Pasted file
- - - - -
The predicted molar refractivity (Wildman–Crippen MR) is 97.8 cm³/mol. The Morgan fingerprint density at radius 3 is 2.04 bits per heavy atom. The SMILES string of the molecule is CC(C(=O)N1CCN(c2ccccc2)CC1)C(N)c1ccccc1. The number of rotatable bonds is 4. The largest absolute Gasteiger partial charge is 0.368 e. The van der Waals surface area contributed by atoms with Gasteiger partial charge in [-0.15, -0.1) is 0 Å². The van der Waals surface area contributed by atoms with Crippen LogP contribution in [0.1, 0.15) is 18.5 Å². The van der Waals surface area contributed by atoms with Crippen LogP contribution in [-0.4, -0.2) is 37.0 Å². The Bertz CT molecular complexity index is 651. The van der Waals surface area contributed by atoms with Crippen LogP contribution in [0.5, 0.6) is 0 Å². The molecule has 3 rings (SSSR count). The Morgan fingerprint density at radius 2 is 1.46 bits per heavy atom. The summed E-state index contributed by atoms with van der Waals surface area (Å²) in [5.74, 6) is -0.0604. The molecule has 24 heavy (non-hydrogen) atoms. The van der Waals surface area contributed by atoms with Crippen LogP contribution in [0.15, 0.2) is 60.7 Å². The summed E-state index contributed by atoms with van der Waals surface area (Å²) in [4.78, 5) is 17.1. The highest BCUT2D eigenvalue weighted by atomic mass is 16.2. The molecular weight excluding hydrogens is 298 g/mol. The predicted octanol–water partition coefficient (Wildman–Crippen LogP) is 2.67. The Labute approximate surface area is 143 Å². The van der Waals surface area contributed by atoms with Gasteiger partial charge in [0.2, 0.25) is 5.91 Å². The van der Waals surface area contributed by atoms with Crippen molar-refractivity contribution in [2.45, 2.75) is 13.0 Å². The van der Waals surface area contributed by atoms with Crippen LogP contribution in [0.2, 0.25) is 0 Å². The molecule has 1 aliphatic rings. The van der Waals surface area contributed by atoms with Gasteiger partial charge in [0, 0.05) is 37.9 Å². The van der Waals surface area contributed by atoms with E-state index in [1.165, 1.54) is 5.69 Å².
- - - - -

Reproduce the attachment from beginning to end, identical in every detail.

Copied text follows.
The predicted molar refractivity (Wildman–Crippen MR) is 97.8 cm³/mol. The Morgan fingerprint density at radius 3 is 2.04 bits per heavy atom. The SMILES string of the molecule is CC(C(=O)N1CCN(c2ccccc2)CC1)C(N)c1ccccc1. The number of rotatable bonds is 4. The largest absolute Gasteiger partial charge is 0.368 e. The van der Waals surface area contributed by atoms with Gasteiger partial charge in [-0.15, -0.1) is 0 Å². The van der Waals surface area contributed by atoms with Crippen LogP contribution in [0.1, 0.15) is 18.5 Å². The van der Waals surface area contributed by atoms with Crippen LogP contribution in [-0.4, -0.2) is 37.0 Å². The Bertz CT molecular complexity index is 651. The van der Waals surface area contributed by atoms with Crippen LogP contribution in [0.5, 0.6) is 0 Å². The molecule has 3 rings (SSSR count). The Morgan fingerprint density at radius 2 is 1.46 bits per heavy atom. The summed E-state index contributed by atoms with van der Waals surface area (Å²) in [5.74, 6) is -0.0604. The molecule has 24 heavy (non-hydrogen) atoms. The van der Waals surface area contributed by atoms with Crippen LogP contribution in [0.15, 0.2) is 60.7 Å². The summed E-state index contributed by atoms with van der Waals surface area (Å²) in [4.78, 5) is 17.1. The highest BCUT2D eigenvalue weighted by atomic mass is 16.2. The molecular weight excluding hydrogens is 298 g/mol. The predicted octanol–water partition coefficient (Wildman–Crippen LogP) is 2.67. The Labute approximate surface area is 143 Å². The van der Waals surface area contributed by atoms with Gasteiger partial charge in [0.2, 0.25) is 5.91 Å². The van der Waals surface area contributed by atoms with Crippen molar-refractivity contribution in [2.45, 2.75) is 13.0 Å². The van der Waals surface area contributed by atoms with Crippen LogP contribution in [0.2, 0.25) is 0 Å². The molecule has 1 aliphatic rings. The van der Waals surface area contributed by atoms with Gasteiger partial charge in [0, 0.05) is 37.9 Å². The van der Waals surface area contributed by atoms with E-state index in [1.165, 1.54) is 5.69 Å².